Tony Blair memoir: I'd do Iraq again, and I considered firing Gordon Brown
In his new memoir, former British prime minister Tony Blair shares misgiving about the Iraq war – and catalogs his extensive struggles with then-finance minister Gordon Brown.
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British media digs in
The book is naturally getting mined for all it can tell about the quirks and anomalies of life in 10 Downing. The British media are turning single paragraphs into headline stories.Skip to next paragraph
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Here is a sampling of some of the sections that have drawn the most scrutiny:
Blair describes a visit with the royal family as “intriguing, surreal and utterly freaky.” Gordon Brown once got locked in a bathroom and had to phone Blair to let him out. Blair was often driven to drink, but at least he wasn’t out with women. Lady Diana and he were both manipulators. In the midst of the Northern Ireland peace process, Blair lied, “stretched the truth past breaking point,” in order to prevent a collapse of talks. Blair’s wife, Cherie, had “this incredible instinct for offending the powerful, especially in the media, who were unfortunately far too well placed in taking revenge.” He would like to have toppled Zimbabwe’s Robert Mugabe. He tripped on the carpet on his first visit to Buckingham Palace – and so on.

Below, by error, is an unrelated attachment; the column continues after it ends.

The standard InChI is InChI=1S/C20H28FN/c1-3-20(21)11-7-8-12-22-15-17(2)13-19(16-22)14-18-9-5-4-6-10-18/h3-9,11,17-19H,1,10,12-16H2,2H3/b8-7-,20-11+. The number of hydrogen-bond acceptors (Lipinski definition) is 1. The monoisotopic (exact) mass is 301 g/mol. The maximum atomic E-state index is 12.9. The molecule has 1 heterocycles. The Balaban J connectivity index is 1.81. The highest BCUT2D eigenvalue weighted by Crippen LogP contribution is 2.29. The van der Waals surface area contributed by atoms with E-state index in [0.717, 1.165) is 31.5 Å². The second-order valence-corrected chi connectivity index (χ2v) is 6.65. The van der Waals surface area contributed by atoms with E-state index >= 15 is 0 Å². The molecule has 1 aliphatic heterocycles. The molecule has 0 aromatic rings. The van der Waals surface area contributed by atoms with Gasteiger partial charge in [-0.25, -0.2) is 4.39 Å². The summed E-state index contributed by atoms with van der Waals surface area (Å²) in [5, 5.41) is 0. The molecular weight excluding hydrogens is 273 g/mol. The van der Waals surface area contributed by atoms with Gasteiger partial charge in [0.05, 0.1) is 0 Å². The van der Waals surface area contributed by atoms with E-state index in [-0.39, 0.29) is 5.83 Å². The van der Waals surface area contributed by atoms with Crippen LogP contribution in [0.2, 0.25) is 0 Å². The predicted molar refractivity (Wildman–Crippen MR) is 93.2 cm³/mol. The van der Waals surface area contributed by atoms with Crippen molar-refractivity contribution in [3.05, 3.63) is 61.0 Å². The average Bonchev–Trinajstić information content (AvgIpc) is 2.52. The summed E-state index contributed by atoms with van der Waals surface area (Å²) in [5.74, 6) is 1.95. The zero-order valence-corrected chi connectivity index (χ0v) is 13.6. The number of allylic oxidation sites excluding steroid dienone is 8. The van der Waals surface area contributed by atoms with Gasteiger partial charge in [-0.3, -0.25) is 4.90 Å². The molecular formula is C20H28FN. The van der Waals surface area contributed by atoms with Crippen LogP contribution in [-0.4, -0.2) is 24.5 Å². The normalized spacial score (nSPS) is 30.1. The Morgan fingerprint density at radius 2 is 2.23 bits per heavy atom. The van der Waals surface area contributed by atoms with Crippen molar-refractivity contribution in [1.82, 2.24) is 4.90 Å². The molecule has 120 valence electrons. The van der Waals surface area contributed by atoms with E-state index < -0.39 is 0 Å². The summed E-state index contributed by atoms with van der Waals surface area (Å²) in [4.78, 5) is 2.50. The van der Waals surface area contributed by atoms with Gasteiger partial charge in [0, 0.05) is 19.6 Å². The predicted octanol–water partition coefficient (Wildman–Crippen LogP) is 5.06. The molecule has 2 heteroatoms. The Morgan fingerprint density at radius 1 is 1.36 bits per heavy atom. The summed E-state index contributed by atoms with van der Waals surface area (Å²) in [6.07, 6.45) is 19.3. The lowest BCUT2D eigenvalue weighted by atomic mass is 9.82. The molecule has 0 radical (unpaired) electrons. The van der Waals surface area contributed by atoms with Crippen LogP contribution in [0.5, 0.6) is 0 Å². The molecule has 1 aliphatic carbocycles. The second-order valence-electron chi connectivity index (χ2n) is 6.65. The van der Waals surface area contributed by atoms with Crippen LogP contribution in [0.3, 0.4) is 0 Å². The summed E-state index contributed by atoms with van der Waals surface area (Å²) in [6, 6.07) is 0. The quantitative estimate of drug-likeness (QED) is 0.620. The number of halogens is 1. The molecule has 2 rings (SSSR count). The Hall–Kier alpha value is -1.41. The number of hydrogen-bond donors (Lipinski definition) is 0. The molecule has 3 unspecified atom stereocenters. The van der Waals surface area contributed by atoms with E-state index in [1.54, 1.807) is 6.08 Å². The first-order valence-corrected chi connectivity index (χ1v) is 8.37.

Advance publicity for the memoir revolved around Blair’s decision to donate the British proceeds of the book to British Iraq war veterans. Blair’s US sales are expected to top the British sales, and the book is already in French at shops here. So with Blair’s stratospheric speaking fees – clocking in at $600,000 a speech, he made $20 million from 2007 to 2009 – he won’t lack in lunch money, although the funds for veterans is expected to be in the $5 million to $6 million range, which isn’t chicken feed, either.
An unconventional autobiography
This isn’t a conventional political autobiography, Blair says in the forward. He writes, ''There is only one person who can write an account of what it is like to be the human being at the center of that history … and that is me.''
Last year, British reaction to Blair’s testimony at the Chilcot Inquiry on the war in Iraq decision was not kind to the former prime minister. Nevertheless, in his autobiography, Blair argues that he retains a bond of trust with many voters in Britain who feel he was doing his best. He offers a theory that voters distinguish between shallow politicians they universally distrust, “pretty much all of them,” and those they mistrust at a deeper level.
Blair, who says he has at heart a “rebel soul,” says one of his main regrets and misreading of public opinion was a 2004 ban on fox hunting in Great Britain: “By the end of it, I felt like the ... fox.”